Legislation changed and approved by a Senate committee Tuesday makes an incremental step to give more time to prosecute child sex crimes.
But the original bill went a lot further.
Current law says child sex crimes must be prosecuted before the victim turns 31 years old. The new bill slightly extends that. It says if new evidence – DNA, an audio or video recording, or a confession – is discovered after the victim turns 31, the crime can be prosecuted within five years of that evidence coming out.
Rape, Abuse and Incest National Network (RAINN) Vice President Camille Cooper says that’s a good step.
“It’s important that prosecutors and law enforcement have more time … when there is enough evidence,” Cooper says.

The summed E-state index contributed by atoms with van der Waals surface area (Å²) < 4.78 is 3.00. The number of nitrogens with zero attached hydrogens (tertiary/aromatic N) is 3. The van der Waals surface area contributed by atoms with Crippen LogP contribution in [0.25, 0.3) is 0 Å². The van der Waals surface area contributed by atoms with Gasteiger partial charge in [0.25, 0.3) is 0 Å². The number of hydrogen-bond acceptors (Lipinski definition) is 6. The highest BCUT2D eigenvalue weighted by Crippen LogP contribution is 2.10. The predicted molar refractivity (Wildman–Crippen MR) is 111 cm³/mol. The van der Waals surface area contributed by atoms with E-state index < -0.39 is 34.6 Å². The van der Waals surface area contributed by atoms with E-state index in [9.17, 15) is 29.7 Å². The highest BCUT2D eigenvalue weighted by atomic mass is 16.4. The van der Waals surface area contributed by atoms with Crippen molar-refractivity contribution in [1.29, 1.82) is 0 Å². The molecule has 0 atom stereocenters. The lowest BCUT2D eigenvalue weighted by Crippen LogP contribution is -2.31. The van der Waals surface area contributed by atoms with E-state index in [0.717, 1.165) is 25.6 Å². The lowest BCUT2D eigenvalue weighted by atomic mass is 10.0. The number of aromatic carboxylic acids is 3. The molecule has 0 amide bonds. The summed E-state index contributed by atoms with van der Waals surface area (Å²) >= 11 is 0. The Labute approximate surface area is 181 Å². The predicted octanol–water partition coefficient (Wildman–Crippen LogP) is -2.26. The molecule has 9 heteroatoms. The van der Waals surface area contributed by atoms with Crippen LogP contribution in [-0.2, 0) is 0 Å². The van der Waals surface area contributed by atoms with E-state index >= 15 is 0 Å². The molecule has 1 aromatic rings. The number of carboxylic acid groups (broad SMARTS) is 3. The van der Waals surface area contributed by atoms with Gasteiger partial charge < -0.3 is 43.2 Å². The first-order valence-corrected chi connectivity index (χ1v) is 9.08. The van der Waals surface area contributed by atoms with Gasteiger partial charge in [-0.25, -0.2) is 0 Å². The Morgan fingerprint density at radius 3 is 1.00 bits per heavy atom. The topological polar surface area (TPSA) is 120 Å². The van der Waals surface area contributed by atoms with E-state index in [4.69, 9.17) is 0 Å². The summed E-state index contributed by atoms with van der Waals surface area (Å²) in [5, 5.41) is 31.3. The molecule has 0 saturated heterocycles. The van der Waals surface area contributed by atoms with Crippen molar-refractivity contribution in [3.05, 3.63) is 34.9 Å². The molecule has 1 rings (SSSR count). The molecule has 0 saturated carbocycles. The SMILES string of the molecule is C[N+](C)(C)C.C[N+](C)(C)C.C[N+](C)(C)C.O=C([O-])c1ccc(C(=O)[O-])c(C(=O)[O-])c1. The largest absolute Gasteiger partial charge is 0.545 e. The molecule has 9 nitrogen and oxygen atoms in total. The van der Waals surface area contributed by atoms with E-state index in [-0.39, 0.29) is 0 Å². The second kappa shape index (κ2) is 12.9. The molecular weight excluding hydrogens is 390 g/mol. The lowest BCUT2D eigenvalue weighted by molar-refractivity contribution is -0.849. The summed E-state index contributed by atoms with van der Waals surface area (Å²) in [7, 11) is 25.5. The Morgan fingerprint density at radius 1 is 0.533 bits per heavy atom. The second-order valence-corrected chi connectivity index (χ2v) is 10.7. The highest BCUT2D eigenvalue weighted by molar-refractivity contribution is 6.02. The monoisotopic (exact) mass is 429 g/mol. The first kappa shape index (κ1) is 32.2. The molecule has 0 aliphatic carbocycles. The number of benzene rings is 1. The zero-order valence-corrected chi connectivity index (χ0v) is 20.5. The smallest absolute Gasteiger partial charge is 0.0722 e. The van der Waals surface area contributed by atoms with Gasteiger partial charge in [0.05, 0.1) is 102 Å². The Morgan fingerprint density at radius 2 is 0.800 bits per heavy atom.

But the bill originally eliminated the statute of limitations entirely for child sex crimes and rape. That’s what Joy Ryder still wants. She is a sexual assault victim who came forward after the statute of limitations expired.
“That’s what they need," Ryder says. "That gives them hope of justice no matter how far it is down the road.”
Eliminating the statute of limitations couldn’t get support in committee.